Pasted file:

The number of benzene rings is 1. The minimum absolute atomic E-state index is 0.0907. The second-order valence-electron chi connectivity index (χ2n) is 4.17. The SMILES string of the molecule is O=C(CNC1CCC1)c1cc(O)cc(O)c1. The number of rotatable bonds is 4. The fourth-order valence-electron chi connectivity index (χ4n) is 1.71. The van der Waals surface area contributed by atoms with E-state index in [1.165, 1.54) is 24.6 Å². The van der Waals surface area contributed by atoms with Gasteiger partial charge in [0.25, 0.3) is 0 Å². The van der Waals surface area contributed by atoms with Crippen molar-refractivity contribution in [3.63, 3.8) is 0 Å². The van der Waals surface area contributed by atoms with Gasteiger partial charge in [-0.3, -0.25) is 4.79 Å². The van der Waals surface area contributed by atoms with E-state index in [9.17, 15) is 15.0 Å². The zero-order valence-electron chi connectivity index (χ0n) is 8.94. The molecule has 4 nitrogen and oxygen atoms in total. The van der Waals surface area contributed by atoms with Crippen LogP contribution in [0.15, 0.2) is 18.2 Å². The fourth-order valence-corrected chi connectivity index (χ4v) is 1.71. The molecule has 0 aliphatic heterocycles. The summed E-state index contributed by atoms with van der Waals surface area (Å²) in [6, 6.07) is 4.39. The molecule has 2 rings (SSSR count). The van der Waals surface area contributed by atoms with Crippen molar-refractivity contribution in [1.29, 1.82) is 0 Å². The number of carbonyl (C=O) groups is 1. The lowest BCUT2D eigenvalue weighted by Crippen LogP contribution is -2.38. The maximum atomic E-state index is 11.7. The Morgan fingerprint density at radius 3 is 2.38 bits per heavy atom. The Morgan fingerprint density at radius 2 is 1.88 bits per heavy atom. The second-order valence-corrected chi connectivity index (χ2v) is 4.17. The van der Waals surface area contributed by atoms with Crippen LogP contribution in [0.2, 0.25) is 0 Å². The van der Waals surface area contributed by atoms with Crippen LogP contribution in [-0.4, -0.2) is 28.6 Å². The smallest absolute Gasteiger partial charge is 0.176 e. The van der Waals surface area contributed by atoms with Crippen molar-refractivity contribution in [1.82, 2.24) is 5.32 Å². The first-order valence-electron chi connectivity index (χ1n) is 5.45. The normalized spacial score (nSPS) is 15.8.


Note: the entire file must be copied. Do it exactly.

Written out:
The number of benzene rings is 1. The minimum absolute atomic E-state index is 0.0907. The second-order valence-electron chi connectivity index (χ2n) is 4.17. The SMILES string of the molecule is O=C(CNC1CCC1)c1cc(O)cc(O)c1. The number of rotatable bonds is 4. The fourth-order valence-electron chi connectivity index (χ4n) is 1.71. The van der Waals surface area contributed by atoms with E-state index in [1.165, 1.54) is 24.6 Å². The van der Waals surface area contributed by atoms with Gasteiger partial charge in [0.25, 0.3) is 0 Å². The van der Waals surface area contributed by atoms with Crippen molar-refractivity contribution in [3.63, 3.8) is 0 Å². The van der Waals surface area contributed by atoms with Gasteiger partial charge in [-0.3, -0.25) is 4.79 Å². The van der Waals surface area contributed by atoms with E-state index in [9.17, 15) is 15.0 Å². The zero-order valence-electron chi connectivity index (χ0n) is 8.94. The molecule has 4 nitrogen and oxygen atoms in total. The van der Waals surface area contributed by atoms with Crippen LogP contribution in [0.15, 0.2) is 18.2 Å². The fourth-order valence-corrected chi connectivity index (χ4v) is 1.71. The molecule has 0 aliphatic heterocycles. The summed E-state index contributed by atoms with van der Waals surface area (Å²) in [6, 6.07) is 4.39. The molecule has 2 rings (SSSR count). The van der Waals surface area contributed by atoms with Crippen molar-refractivity contribution in [1.29, 1.82) is 0 Å². The number of carbonyl (C=O) groups is 1. The lowest BCUT2D eigenvalue weighted by Crippen LogP contribution is -2.38. The maximum atomic E-state index is 11.7. The Morgan fingerprint density at radius 3 is 2.38 bits per heavy atom. The Morgan fingerprint density at radius 2 is 1.88 bits per heavy atom. The second-order valence-corrected chi connectivity index (χ2v) is 4.17. The van der Waals surface area contributed by atoms with Crippen LogP contribution in [0.2, 0.25) is 0 Å². The van der Waals surface area contributed by atoms with Crippen LogP contribution in [-0.4, -0.2) is 28.6 Å². The smallest absolute Gasteiger partial charge is 0.176 e. The van der Waals surface area contributed by atoms with Crippen molar-refractivity contribution in [1.82, 2.24) is 5.32 Å². The first-order valence-electron chi connectivity index (χ1n) is 5.45. The normalized spacial score (nSPS) is 15.8.